I saw a dear friend the other day. One of those visits where there is so much to catch up on that you don’t even know where to start and you end up effervescently meandering from one thing to the next in a serendipitous dance. Among the many topics we explored was his journey leaving a toxic relationship the year before. Amidst his reflections, the things he’d learned, the decisions he’d rethought, the feelings that still come up for him, he mentioned he’d finally started to heal. It got me thinking… What does it mean to heal?
Do you ever heal? All the way? Or is there always going to be at least a faint scar? Maybe even invisible, yet, still now forever part of the fabric of your person?
When you heal from heartache, illness or injury, are you ever intact exactly as you were before? Or is part of you forever changed in some way? Is there always a part of you that’s a little raw? Harder or softer than before? Perhaps numb until you touch that part of you again, however many years later?
I thought about that when Taylor Swift recently performed a re-recorded break-up ballad many years after it was written and initially recorded. She didn’t simply record it again. She added new lyrics. And she sang with such intensity, as if she were going through it all now. In this very moment. But, of course, she was not. Or, perhaps, was she in some small way? Was she touching her scar and, in doing so, living it all again?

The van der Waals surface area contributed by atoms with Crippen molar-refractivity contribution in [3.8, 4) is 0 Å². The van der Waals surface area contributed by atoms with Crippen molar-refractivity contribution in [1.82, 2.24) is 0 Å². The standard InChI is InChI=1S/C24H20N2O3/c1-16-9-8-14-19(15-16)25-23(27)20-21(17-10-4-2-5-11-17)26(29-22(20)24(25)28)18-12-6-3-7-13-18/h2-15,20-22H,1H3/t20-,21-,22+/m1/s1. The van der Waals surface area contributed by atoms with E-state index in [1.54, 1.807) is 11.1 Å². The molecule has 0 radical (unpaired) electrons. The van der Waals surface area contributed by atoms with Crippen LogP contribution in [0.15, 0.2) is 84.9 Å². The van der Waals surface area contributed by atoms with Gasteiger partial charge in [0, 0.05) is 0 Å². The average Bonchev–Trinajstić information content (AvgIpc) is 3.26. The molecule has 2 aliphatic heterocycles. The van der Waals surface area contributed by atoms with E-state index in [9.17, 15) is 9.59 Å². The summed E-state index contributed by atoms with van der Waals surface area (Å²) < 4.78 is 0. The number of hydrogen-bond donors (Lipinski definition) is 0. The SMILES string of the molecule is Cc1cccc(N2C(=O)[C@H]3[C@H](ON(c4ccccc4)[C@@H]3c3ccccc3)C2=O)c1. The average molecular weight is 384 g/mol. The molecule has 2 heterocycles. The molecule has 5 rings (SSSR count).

When I had my recent thyroid surgery, my doctor told me “There’s no way to do this without leaving a scar.” Maybe that’s true of life in general. And maybe that’s okay.
My newest scar links my clavicles. Exactly the place a delicate necklace would grace or an elegant neckline would highlight. I am not proud to admit that one of my first fears that arose following my diagnosis was one of vanity. Now, though, on the other side of the journey I’ve been on this past year, I will forever see this scar as a reminder of my gratitude for this life. And a reminder to live and speak my truth while I am lucky enough to be here.
My son, too. He recently broke his elbow right on the growth plate. After surgery and many long weeks in a cast, he now proudly showcases his scars. Removing the pins was the scariest part and, now, it’s the part he can’t say enough about. Where there once was fear and pain, I now see the glow of awe, pride and compassion.
Maybe the scars, the raw parts, are evidence we’ve healed. And lived. At least the best we can. Maybe they are like tattoos or badges of honor. Things that remind you that you are a warrior. You can be brave. They remind you of a time you survived. You have always survived.